When it comes to buying and selling property, various complications and problems can arise which could make the whole transaction fall through. Or, there are occasions when you think a little bit more money would put you in a far better position, but you don’t have any disposable funds to help until your current property sells.
This is where a bridging loan can come in to pull you out of tricky situations or temporarily boost your financial position.
First, what is a bridging loan and how does it work?
A bridging loan uses the equity available in property as security for the borrowing facility. It is a form of fast and flexible funding which is only intended for short term purposes to bridge a gap in finances until the money becomes available, from the sale of a property, for example, or until an alternative source of permanent, long-term funding can be placed.
According to James Durr, of fast sale cash homebuyers Property Solvers: “bridging loans can be a great way to get access within a relatively short timeframe but, in our industry, where vendors need finance in as little as 7 days, this finance mechanism is often too slow to serve the needs of clients. As more of these loans are underwritten by larger financial institutions, you’ll often find that you may have to jump through as many hoops as if you were applying for a mortgage.”
Fixing a broken property chain
One of the most common uses of a bridging loan is to fix a broken property chain, or to prevent one from breaking.
It happens far too often when, let’s say, the buyer of your property pulls out of the transaction due to personal circumstances. This means that now you won’t have the money to buy the property you were planning to, meaning you will have to let down the seller, which also means they won’t be able to purchase their next property, and the chain begins to fall apart.
This is where a bridging loan can be used.
You can use the loan to continue with your property purchase, and then repay it when your current property sells to a different buyer. Provided there is sufficient equity in the property you are selling (the value of the property minus the mortgage), then you should qualify for a bridging loan. To find out if you would qualify, as well as the estimated costs of a bridging loan, use an online bridging loan calculator.
Purchasing a property at auction
If you are turning to a property auction to purchase your next home, or you are landlord wanting to expand you property portfolio, a bridging loan can be used to do this.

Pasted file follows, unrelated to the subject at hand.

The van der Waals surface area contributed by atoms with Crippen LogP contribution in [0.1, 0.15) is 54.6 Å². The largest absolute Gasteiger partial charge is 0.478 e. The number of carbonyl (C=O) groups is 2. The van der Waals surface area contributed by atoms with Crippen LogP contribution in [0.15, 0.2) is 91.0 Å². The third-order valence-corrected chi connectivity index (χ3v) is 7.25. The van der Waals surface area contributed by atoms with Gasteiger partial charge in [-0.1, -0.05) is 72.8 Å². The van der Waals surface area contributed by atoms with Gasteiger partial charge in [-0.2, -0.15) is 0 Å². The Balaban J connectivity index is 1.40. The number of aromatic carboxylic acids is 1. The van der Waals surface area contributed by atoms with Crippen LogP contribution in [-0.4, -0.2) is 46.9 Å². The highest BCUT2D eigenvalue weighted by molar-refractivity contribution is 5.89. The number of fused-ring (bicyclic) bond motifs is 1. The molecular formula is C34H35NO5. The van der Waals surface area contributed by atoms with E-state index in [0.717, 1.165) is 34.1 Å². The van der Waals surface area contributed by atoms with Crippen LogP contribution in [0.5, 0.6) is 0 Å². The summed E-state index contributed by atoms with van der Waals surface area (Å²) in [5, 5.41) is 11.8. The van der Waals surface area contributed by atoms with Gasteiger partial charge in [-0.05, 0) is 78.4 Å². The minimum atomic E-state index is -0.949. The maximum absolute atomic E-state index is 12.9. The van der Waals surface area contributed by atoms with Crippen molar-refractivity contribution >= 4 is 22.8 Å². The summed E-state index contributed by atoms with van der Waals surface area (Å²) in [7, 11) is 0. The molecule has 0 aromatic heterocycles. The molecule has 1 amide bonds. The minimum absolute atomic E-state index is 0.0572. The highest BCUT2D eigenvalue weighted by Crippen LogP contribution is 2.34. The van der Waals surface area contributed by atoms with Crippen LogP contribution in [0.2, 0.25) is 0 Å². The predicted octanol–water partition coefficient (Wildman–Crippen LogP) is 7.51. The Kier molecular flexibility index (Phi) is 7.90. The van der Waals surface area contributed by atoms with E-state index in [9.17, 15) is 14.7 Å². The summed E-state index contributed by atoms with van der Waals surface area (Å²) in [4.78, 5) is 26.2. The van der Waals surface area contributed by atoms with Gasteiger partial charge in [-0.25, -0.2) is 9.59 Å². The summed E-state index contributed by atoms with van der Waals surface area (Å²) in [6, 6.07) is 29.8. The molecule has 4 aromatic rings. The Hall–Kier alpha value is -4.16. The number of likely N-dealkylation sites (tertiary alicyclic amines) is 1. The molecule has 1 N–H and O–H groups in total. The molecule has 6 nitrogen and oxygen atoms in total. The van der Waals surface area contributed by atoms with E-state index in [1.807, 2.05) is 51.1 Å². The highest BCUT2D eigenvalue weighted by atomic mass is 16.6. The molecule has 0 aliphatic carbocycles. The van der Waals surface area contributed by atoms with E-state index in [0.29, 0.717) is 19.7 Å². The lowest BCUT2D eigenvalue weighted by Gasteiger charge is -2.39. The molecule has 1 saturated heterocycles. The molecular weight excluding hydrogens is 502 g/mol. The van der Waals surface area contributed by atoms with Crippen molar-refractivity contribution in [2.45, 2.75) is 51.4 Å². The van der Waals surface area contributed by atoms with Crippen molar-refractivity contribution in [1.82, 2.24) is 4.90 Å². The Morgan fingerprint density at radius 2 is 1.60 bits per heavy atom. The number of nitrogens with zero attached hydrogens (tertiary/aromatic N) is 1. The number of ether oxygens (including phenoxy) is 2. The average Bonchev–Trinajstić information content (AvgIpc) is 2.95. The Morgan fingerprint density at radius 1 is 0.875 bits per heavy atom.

When you have won a property at auction, you have entered into a legal contract to complete the purchase. A 10% deposit (usually 10% of the purchase price), as well as an exchange of contracts, is required on the day of the auction. You are then required to complete the purchase in full within 28 days.
As bridging loans can be very quick to arrange (sometimes as little as 48 hours) and a mortgage could take up to a few months, a bridging loan would allow you to complete the purchase within the given timescale. The bridging loan can be repaid through ‘re-financing’ when you have a suitable mortgage product in place, or again, from the sale of a current property.
You may be in a position to sell your property, but you know that some refurbishments would increase the value and make it sell for a substantial amount more.
Provided there is sufficient equity in the property, a bridging loan can be taken out to fund the refurbishment costs. When the work has been done and the property sells for a higher price, the bridging loan can be repaid from the proceeds.
If your leasehold is nearly at the 80 year threshold and you want to extend it to increase the value, a bridging loan can be accessed quickly to purchase the extension. Once the lease extension is in place, the property can be re-mortgaged or sold in order to repay the bridge.
Alternatively, if you are looking to purchase a property with a short lease, which is making it un-mortgageable, a bridging loan can be used to purchase the property and extend the lease, making it suitable for a standard mortgage.